I am frequently asked if it is advisable to work on vintage instruments or if they should be left strictly alone. In retrospect I wish I could go back and undo some of our own work of thirty years ago, but today I am very firmly of the opinion that the work we and other fine craftsman are now doing is a great asset and that we are enhancing the utility and value of instruments as well as prolonging their useful lifespan. Virtually all violins of the 1800s and earlier have needed work in order to be played. If they were never restored they would either have to be kept simply as display items with the strings slacked or they would have long since fallen apart. Today we know what marvelous instruments Stradivarius and Guarnerius violins are because there have been expert craftsman doing proper restoration and conservation of these instruments over the years. Vintage guitars, banjos and mandolins are now old enough that they also require such work to maintain their playability and structural integrity. While I agree that a pristine perfect unaltered original example is worth more than a reworked instrument, I am firmly of the opinion that worn out frets should be expertly replaced, warpage should be corrected, cracks should be repaired, and other needed restoration is essential. Bad work obviously diminishes the value of an instrument. Much of our time and effort in our own repair shop involves undoing others' previous botched work. A poorly repaired instrument in some cases may be virtually beyond restoration, but frequently can be salvaged. It is far easier, however, for us to work on an instrument which, although it may have serious problems, has not previously been incorrectly glued, sanded or refinished. After proper restoration an instrument's value is typically increased significantly more than the cost of having the work done. Needless to say, if prior to the work an instrument is unplayable and after the work it is not only cosmetically pleasing but is now a fine sounding playable instrument, the advantages of such work cannot be measured simply in monetary terms.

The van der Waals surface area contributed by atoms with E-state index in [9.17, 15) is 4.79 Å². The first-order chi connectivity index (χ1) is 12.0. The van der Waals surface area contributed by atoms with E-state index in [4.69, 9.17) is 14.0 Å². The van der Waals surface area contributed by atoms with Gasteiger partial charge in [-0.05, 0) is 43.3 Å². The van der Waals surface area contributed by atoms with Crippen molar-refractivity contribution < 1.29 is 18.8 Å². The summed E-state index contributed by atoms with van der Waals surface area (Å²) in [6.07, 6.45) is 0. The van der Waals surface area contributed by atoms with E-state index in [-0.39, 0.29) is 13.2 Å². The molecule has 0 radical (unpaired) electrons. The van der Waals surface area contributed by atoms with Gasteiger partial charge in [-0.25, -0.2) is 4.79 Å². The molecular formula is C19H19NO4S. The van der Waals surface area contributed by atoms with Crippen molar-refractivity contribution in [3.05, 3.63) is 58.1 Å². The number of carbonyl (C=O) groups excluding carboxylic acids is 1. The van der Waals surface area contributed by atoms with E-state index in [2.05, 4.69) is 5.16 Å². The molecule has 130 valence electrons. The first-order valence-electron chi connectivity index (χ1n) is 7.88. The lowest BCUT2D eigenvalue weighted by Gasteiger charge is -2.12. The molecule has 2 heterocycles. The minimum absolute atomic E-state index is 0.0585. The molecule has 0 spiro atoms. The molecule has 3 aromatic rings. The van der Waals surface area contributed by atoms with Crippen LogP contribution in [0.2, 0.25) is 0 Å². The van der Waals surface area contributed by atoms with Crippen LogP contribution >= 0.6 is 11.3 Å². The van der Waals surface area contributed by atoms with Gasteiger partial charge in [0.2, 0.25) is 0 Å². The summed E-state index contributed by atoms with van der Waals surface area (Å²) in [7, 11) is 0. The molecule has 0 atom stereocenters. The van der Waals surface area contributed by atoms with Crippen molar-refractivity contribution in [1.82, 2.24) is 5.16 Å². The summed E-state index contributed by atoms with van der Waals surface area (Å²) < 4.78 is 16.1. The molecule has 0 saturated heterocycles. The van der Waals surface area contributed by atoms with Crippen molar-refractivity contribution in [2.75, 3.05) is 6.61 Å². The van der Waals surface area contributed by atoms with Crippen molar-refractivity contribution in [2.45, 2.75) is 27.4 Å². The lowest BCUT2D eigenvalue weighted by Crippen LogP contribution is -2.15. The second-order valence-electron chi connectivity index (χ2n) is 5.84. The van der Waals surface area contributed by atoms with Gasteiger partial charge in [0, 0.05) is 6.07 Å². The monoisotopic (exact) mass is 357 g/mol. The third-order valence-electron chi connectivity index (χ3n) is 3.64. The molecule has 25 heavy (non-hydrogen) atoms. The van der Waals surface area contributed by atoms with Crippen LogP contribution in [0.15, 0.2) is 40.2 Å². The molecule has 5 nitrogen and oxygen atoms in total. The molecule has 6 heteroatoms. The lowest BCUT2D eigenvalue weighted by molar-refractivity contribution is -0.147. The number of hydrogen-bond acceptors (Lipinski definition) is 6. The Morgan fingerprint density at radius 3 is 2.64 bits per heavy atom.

When I opened up my shop in 1970 new instruments made at that time were nowhere near as good as those made today. Likewise repair and restoration work of that time was not nearly as good as what we and other skilled craftsman do now. It was very easy to spot repaired cracks, refret jobs or refinish work. After regluing and touch-up work the cracks might be strong, but they frequently looked as bad or worse than before. Amateur refinish jobs looked like barn paint applied with a broom. Even the best restorers of that time were not doing work equivalent to the factory original jobs. By contrast today we and some of the best other restorers are capable of doing work which is virtually undetectable. While a great builder may be proud to hear that his work is as distinctive as his signature, by contrast if a restorer's work is highly distinctive, effectively that means he did not do a good job, since his goal is to leave no visible trace that he was ever there. Since fully original instruments are especially sought by collectors and bring the highest premium prices, needless to say, it is critically important to deal with reputable sellers who accurately represent their merchandise. While I am strongly of the opinion that proper restoration enhances value, I also firmly believe that this work should be clearly disclosed to buyers.

At Gruhn Guitars we have seven full time repairmen (more than our total number of salesmen) who work solely on repair and restoration of instruments we are preparing for sale. All of our instruments are thoroughly inspected and receive whatever setup work, restoration or repair is needed before they are offered for sale. The repair department takes fully as much floor space as our entire showroom. We do not take in outside repairs, because we simply do not have enough manpower, time or space to handle more. It is a full time job for our entire repair staff simply to restore and maintain our own inventory. Needless to say, our repair department is a clear indication of the importance we place on this aspect of our business and our confidence that proper repair and restoration not only enhances value, but also is essential to the continuation of our business. Just as the state of the art of guitar building today is in a new "Golden Age," the state of restoration and repair today is at the highest level ever seen in the history of guitar making. While I still maintain that no modern maker is producing new acoustic instruments better than those of the Golden Age of the past or new electrics better than a 1952 Fender Telecaster or 1959 sunburst Les Paul Standard, it is my firm opinion that the state of repair and restoration today is absolutely the best it has ever been at any time in the entire history of fretted instrument building. I am confident without a shadow of a doubt that the work we do at Gruhn Guitars today is vastly superior to anything we did when we first started out or even as recently as four or five years ago. We have finally achieved what in my opinion is work fully on par with that of the finest violin restorers who work on Stradivarius and Guarnerius instruments costing two million dollars and more. We, as well as the best other craftsman on the scene today, will never be fully content with our efforts. We always want to learn more and improve our skills, but we have no doubt today that when we restore or repair an instrument, we are enhancing its value.

George Gruhn